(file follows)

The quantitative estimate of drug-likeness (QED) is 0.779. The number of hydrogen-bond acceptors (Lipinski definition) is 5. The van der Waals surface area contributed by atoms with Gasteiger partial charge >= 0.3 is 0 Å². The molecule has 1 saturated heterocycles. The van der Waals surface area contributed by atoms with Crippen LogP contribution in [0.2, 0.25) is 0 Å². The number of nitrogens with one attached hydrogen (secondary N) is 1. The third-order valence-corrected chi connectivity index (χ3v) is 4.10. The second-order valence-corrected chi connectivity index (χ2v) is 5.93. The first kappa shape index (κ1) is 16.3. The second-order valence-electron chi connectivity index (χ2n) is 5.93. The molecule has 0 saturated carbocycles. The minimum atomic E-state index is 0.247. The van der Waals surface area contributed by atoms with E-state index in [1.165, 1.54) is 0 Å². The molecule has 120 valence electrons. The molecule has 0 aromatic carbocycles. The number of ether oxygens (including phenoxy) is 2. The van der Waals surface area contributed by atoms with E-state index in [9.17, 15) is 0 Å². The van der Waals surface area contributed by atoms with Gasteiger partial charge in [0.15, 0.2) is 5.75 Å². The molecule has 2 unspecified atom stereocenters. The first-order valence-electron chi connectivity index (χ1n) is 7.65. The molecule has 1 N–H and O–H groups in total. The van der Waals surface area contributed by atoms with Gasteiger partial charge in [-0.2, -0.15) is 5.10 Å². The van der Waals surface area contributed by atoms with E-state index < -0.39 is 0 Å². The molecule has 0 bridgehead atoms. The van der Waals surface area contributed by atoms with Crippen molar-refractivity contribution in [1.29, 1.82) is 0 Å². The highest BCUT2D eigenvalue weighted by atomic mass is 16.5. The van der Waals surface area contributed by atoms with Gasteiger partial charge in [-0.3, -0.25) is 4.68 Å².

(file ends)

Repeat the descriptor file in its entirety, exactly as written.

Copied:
The quantitative estimate of drug-likeness (QED) is 0.779. The number of hydrogen-bond acceptors (Lipinski definition) is 5. The van der Waals surface area contributed by atoms with Gasteiger partial charge >= 0.3 is 0 Å². The molecule has 1 saturated heterocycles. The van der Waals surface area contributed by atoms with Crippen LogP contribution in [0.2, 0.25) is 0 Å². The number of nitrogens with one attached hydrogen (secondary N) is 1. The third-order valence-corrected chi connectivity index (χ3v) is 4.10. The second-order valence-corrected chi connectivity index (χ2v) is 5.93. The first kappa shape index (κ1) is 16.3. The second-order valence-electron chi connectivity index (χ2n) is 5.93. The molecule has 0 saturated carbocycles. The minimum atomic E-state index is 0.247. The van der Waals surface area contributed by atoms with E-state index in [1.165, 1.54) is 0 Å². The molecule has 120 valence electrons. The molecule has 0 aromatic carbocycles. The number of ether oxygens (including phenoxy) is 2. The van der Waals surface area contributed by atoms with E-state index in [9.17, 15) is 0 Å². The van der Waals surface area contributed by atoms with Gasteiger partial charge in [0.15, 0.2) is 5.75 Å². The molecule has 2 unspecified atom stereocenters. The first-order valence-electron chi connectivity index (χ1n) is 7.65. The molecule has 1 N–H and O–H groups in total. The van der Waals surface area contributed by atoms with Gasteiger partial charge in [-0.2, -0.15) is 5.10 Å². The van der Waals surface area contributed by atoms with E-state index < -0.39 is 0 Å². The molecule has 0 bridgehead atoms. The van der Waals surface area contributed by atoms with Crippen molar-refractivity contribution in [1.29, 1.82) is 0 Å². The highest BCUT2D eigenvalue weighted by atomic mass is 16.5. The van der Waals surface area contributed by atoms with Gasteiger partial charge in [-0.3, -0.25) is 4.68 Å².